Anthropometric Analysis of the Human Skull for Developmental Left-Sided Asymmetry, New Finding

  • Abbas Kazemi Ashtiani
  • Mahdokht Azarbakhsh
  • Farhad HafeziEmail author
  • Bijan Naghibzadeh
Original Article Basic Science/Experimental



Facial and cranial asymmetry is common in bilateral vertebrates, particularly human beings. Through years of injecting fillers and performing face-lift operation on patients, we began to observe that more fillers were required on the right side to reach symmetry and also more loose skin and soft tissue was observed on the right side in the majority of patients (Fig. 5). Here, we conducted an analytical study to comprehensively measure human skulls in order to observe and quantify this difference.


We collected forty-one natural skulls available from five medical schools of Tehran province in Iran. Standard photography was conducted from the front, lateral, and superior views. Measurements and statistics were completed using Image J software (National Institutes of Health) for exact comparison of fixed-point distances on the samples.


Comparison of right and left dimensions on the skulls revealed several fixed asymmetries. The most significant differences were measurements around the orbit. The distance between the upper orbit point and zygion (zy), zygion to sub-nasal, and orbital areas were significantly larger on the left side. Measuring the anterior gonion–pogonion distance showed a wider mandibular body on the left side. We did not find any considerable differences between any other left-sided and right-sided skull dimensions.


Asymmetry of the face and body is a general rule in human anatomy, but correlation and consistency of this asymmetry between the left and right sides is a novel finding based on our measurements. Our findings showed that the orbit was significantly bigger in width, height, and surface area on the left side. We also quantified a narrower mandible on the right side. We hope these findings can be translated to aesthetic surgery practice to make the plastic surgeon and patient more familiar with the patient’s specific anatomy in order to better predict, plan, and successfully implement aesthetic procedures such as injecting fillers or doing peri-orbital procedures.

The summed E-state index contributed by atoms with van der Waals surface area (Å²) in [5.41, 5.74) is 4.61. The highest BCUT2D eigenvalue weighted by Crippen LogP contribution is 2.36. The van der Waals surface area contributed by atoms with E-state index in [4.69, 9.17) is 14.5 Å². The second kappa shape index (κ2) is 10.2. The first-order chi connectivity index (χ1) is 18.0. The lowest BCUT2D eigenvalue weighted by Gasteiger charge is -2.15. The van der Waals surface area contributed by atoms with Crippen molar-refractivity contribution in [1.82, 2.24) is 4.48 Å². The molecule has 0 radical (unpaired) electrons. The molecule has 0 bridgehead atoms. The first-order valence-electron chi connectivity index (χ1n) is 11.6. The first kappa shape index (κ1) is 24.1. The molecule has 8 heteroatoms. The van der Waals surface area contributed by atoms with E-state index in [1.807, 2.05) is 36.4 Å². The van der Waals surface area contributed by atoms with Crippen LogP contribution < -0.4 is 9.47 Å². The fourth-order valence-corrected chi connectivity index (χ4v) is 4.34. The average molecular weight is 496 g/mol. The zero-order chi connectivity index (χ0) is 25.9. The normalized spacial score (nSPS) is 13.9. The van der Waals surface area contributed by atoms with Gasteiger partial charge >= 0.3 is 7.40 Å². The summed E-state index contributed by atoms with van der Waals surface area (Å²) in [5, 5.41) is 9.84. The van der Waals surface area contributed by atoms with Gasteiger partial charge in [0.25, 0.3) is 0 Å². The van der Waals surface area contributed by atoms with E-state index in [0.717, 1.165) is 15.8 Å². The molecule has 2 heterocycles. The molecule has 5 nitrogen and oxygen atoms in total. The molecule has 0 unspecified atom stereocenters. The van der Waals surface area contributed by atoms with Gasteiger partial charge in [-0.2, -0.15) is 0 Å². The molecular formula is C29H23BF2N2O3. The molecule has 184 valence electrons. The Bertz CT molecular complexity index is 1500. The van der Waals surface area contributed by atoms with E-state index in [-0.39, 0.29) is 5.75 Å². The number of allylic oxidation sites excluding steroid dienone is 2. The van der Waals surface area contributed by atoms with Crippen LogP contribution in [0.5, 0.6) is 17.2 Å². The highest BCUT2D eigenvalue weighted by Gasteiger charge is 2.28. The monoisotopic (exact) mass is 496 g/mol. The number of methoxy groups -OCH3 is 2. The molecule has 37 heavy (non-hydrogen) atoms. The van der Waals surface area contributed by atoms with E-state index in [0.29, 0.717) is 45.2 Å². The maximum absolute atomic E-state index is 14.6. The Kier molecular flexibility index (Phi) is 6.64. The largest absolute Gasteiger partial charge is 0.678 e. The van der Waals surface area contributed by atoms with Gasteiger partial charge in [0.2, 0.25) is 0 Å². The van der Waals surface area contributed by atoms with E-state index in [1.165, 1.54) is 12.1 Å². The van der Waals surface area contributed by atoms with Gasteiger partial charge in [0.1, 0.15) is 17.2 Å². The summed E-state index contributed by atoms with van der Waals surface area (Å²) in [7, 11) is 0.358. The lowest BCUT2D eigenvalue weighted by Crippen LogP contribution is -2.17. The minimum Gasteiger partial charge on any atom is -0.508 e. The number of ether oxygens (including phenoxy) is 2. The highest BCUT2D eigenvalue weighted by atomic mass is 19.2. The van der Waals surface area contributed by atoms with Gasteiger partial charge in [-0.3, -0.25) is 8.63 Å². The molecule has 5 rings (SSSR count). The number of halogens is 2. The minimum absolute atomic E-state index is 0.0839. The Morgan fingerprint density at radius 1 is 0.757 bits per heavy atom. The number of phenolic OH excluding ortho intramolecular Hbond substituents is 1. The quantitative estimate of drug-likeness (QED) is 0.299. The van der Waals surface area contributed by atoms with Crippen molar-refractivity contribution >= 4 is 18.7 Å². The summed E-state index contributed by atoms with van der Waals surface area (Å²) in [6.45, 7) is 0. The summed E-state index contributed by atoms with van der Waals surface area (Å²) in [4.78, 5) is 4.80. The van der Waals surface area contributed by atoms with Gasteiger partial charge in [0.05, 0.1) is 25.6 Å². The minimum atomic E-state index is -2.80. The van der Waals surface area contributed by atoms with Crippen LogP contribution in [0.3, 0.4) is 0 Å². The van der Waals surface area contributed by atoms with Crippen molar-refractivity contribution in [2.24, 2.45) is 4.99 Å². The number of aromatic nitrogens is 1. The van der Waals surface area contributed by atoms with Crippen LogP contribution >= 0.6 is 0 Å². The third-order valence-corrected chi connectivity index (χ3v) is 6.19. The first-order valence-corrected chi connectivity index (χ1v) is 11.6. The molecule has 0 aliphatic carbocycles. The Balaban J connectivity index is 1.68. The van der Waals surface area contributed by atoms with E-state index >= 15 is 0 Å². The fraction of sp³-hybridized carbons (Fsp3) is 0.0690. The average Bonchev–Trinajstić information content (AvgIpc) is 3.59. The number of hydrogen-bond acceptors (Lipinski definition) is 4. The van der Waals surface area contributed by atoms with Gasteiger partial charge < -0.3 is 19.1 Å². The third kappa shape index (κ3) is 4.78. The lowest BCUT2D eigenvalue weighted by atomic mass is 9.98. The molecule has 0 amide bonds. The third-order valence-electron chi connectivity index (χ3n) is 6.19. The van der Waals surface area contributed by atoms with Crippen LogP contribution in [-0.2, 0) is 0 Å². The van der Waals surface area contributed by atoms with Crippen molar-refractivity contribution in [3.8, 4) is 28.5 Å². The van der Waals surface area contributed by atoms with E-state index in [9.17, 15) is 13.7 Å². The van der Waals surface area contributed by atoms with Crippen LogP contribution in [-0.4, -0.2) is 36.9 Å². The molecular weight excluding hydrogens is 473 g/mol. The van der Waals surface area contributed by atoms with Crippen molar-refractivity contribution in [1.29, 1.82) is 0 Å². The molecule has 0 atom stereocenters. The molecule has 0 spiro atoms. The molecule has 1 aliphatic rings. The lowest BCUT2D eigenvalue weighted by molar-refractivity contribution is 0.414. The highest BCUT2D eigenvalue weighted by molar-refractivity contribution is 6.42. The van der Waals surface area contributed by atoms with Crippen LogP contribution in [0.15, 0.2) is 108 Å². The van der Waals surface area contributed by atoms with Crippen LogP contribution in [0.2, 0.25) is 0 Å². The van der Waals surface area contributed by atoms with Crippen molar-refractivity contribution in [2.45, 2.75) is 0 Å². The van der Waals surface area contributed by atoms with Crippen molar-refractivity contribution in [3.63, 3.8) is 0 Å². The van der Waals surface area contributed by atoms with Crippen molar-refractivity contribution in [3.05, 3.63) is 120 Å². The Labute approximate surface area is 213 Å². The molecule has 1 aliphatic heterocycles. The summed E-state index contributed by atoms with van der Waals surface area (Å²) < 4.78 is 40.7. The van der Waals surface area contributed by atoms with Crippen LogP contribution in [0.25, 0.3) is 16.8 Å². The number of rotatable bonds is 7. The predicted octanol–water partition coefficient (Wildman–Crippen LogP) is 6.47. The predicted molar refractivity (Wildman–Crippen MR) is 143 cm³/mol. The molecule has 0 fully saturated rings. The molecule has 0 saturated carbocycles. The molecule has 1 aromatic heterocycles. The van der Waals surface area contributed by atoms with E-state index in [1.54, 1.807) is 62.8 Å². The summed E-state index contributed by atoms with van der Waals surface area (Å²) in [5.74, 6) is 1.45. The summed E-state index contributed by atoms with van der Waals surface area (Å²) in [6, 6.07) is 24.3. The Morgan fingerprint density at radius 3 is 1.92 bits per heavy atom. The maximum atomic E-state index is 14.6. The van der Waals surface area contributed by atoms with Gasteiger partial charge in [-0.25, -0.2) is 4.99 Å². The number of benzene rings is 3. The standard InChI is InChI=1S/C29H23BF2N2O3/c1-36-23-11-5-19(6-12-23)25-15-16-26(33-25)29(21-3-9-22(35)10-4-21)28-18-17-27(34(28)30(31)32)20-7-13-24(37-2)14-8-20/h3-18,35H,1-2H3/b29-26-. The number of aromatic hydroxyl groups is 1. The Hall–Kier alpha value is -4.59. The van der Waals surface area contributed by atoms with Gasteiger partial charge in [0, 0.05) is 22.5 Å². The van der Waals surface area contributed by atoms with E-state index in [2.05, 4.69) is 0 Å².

No Level Assigned

This journal requires that authors assign a level of evidence to each article. For a full description of these Evidence-Based Medicine ratings, please refer to the Table of Contents or the online Instructions to Authors


Facial asymmetry Left sidedness Skull 


Compliance with Ethical Standards

Conflict of interest

The authors declare that they have no conflicts of interest to disclose.

Human and Animal Rights

This article does not contain any studies with human participants or animals performed by any of the authors.

Informed Consent

For this type of study, informed consent is not required.


  1. 1.
    Hafezi F, Javdani A, Naghibzadeh B, Ashtiani AK (2017) Laterality and left-sidedness in the nose, face, and body: a new finding. Plast Reconstr Surg Glob Open 5(12):e1590CrossRefGoogle Scholar
  2. 2.
    Hafezi F, Naghibzadeh B, Nouhi A, Yavari P (2010) Asymmetric facial growth and deviated nose: a new concept. Ann Plast Surg 64(1):47–51CrossRefGoogle Scholar
  3. 3.
    Hafezi F, Naghibzadeh B, Ashtiani AK, Guyuron B, Nouhi AH, Naghibzadeh G (2014) Straight septum, crooked nose: an overlooked concept. Aesthet Plast Surg 38(1):32–40CrossRefGoogle Scholar
  4. 4.
    Blum M, Feistel K, Thumberger T, Schweickert A (2014) The evolution and conservation of left-right patterning mechanisms. Development 141(8):1603–1613CrossRefGoogle Scholar
  5. 5.
    Levin M (2004) The embryonic origins of left-right asymmetry. Crit Rev Oral Biol Med 15(4):197–206CrossRefGoogle Scholar
  6. 6.
    Rohrich RJ, Villanueva NL, Small KH, Pezeshk RA (2017) Implications of facial asymmetry in rhinoplasty. Plast Reconstr Surg 140(3):510–516CrossRefGoogle Scholar
  7. 7.
    Gawlikowska-Sroka A (2013) Analysis of variation of orbital openings in contemporary skulls. Ann Acad Med Stetin 59(1):76–80PubMedGoogle Scholar
  8. 8.
    Ercan I, Ozdemir ST, Etoz A, Sigirli D, Tubbs RS, Loukas M, Guney I (2008) Facial asymmetry in young healthy subjects evaluated by statistical shape analysis. J Anat 213(6):663–669CrossRefGoogle Scholar
  9. 9.
    Kim EJ, Palomo JM, Kim SS, Lim HJ, Lee KM, Hwang HS (2011) Maxillofacial characteristics affecting chin deviation between mandibular retrusion and prognathism patients. Angle Orthod 81(6):988–993CrossRefGoogle Scholar

Copyright information

© Springer Science+Business Media, LLC, part of Springer Nature and International Society of Aesthetic Plastic Surgery 2019

Authors and Affiliations

  1. 1.Burn Research Center, Fatima HospitalIran University of Medical SciencesTehranIran
  2. 2.Ilam Health SuthrityTehranIran
  3. 3.Loghman Hakim HospitalShahid Beheshty University of Medical SciencesTehranIran

Personalised recommendations